YEsterday I watched a talk given by Boyd.K Packer at the last Mormon General Conference. In this "TALK" (read off a teleprompter) He snarkishly calls out not only people who "SYMPATHIZE" with a gay person, but people who vote for equal rights. He condemns homosexuality at a socially sensitive time and encourages ignorance with the beguiling tongue of a 97 year old serpent, wait 94 year old. THEN labels the speech with LOVE and wraps the whole thing up in the name of JESUS CHRIST!.
Now, my GHANDI answer to all of this is "listen, this guy hasn't seen god, this guy doesnt strike me as a homosexual, so why would I listen to a thing he has to say about GOD, or whats more, Gods view on Homosexuality. And I forgive his comments and ignorance" my UN- GHANDI answer is "someone EVIL is posing as someone GOOD".
If I were to come up to you, say, a stranger in a grocery store and yell at the top of my lungs "I KNOW YOU ! I SAW YOU I saw you murder a small child! QUICK QUICK CALL THE POLICE!" I actually wouldnt look too crazy. I garauntee YOU would though, especially as you scream "I didnt, I dont even know this guy! what CHILD!?!? HELP HELP!!!!!HELP!" while the police tuck your little head into a crown victoria.
Now, I wouldnt do that of course, I have a conscience. But egotistical, sociopathic power hungry men who actually believe they talk to GOD for all men? THEY DONT have a conscience, and they will throw out lies for thier own purpose. PERIOD. With no recoil or remorse. And they know the bigger the lie they sugar coat the more it will frustrate those who know better, and this they do so others will think the enlightened are crazy, the beautiful are ugly- "THE GOOD EVIL"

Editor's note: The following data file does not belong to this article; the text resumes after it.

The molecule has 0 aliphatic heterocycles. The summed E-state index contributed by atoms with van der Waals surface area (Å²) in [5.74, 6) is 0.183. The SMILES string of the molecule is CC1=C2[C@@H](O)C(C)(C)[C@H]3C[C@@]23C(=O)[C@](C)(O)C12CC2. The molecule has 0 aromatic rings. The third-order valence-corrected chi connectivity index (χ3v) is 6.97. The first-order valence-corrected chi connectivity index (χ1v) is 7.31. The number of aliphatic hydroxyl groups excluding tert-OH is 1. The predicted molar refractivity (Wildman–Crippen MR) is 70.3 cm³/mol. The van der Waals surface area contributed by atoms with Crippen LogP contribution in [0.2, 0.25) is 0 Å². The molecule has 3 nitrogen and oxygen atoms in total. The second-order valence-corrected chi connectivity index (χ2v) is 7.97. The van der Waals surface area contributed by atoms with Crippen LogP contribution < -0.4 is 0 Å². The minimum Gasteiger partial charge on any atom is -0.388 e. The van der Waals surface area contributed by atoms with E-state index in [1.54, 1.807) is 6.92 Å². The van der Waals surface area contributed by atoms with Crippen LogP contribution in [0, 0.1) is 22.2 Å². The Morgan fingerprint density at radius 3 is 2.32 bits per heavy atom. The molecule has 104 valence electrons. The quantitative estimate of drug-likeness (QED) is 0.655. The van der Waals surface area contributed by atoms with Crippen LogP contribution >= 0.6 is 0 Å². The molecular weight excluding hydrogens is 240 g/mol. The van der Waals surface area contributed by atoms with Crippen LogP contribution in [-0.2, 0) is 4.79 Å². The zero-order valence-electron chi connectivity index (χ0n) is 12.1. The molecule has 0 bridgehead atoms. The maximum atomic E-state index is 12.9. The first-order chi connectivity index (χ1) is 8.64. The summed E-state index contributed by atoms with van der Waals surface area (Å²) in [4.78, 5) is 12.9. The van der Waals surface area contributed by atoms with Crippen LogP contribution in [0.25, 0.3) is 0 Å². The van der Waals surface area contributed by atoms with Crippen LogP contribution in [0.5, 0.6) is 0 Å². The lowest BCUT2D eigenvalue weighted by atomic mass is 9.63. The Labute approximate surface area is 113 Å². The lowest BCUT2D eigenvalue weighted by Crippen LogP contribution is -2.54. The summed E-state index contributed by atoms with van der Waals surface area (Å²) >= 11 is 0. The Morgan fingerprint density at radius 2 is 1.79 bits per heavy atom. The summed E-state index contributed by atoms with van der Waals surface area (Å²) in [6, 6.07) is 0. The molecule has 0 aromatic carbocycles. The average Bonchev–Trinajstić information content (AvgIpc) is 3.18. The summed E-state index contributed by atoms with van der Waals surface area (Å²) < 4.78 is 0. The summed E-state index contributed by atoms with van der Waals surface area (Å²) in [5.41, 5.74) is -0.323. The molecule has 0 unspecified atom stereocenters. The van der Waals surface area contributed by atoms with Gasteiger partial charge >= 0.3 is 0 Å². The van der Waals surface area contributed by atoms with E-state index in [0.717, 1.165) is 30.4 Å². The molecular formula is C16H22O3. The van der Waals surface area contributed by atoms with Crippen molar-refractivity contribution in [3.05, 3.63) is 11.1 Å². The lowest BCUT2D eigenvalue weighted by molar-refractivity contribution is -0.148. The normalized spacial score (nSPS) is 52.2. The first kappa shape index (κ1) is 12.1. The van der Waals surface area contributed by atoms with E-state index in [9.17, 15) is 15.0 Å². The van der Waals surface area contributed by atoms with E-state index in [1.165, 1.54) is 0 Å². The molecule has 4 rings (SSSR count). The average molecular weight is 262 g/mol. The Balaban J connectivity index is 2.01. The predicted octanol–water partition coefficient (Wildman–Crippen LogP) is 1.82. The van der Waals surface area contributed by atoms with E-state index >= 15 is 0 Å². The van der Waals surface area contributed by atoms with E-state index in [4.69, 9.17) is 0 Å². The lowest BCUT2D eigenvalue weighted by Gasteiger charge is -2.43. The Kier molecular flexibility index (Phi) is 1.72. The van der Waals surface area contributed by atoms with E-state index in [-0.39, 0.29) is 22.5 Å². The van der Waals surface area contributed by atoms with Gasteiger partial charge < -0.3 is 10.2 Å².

Socrates taught a young student (was it Socrates? I dont know for sure) that indeed because the student was willing to admit that he did not know much, that he was the wisest in the land. I'm not good at Math, but if you are, try and count how many "I' knows" you can hear in a mormon General Conference. And about the craziest things.
Hate, FEAR and ignorance are not small. Emotionally and in metaphor they are very big. They can be hidden though in big pretty Temples and even bigger prettier bodies of people. For if everyone took a pebble piece, we could hide the Himalayas.
I will forever oppose a religion that supports men killing each other for ancient reasons and preaches that two men loving out of love is a sin. I will oppose any religion that thinks they know what God wants for all man while asking man for his money. Like god would need such a thing to bring to pass a purpose. Question it all.
I do not know much, and to a reader, a writer is worth only what he knows. But I have seen the great Mormon OZ, behind his curtain he is small and angry. Because of his fear you can tell his disciples for they are full of fear too. Do not listen to him. Tin man, you've a heart, Lion you've the nerve, scarecrow you've a brain and my Dear Dorothy's? you can find your way home without him. I love you, I am you. Now go be careful, wise and happy!
I will always love Lukela. His lust for life, slurpee's, cigarettes, and visions of becoming a beautiful 6'2" singer with the biggest silver dollar nipples in history. (Don't ask..or do, ask him. It's hilarious...) His honesty is a trait that few bare, and I commend him for bearing it all for the world to see.
Hate of any kind, is wrong. Excommunicating a person for simply having questions is ridiculous. We were given a brain to use...not to wash.
My point is proven by the fact that a someone very close had this article listed as "read by..." on their Webpage, yet, it is obvious that they saw the title, but not the content. This sums up what I have been trying to say all along. Books are meant for reading, education, knowledge, and some for entertainment, escape, fantasy. Don't just be drawn in by a fancy title, and a pretty cover, then loan it out, recommending it as "great reading" unless you have gone cover to cover, word for word, and know what you are passing along. You might think you put your name behind a great lesson in history when in fact, you just fluffed a fantasy.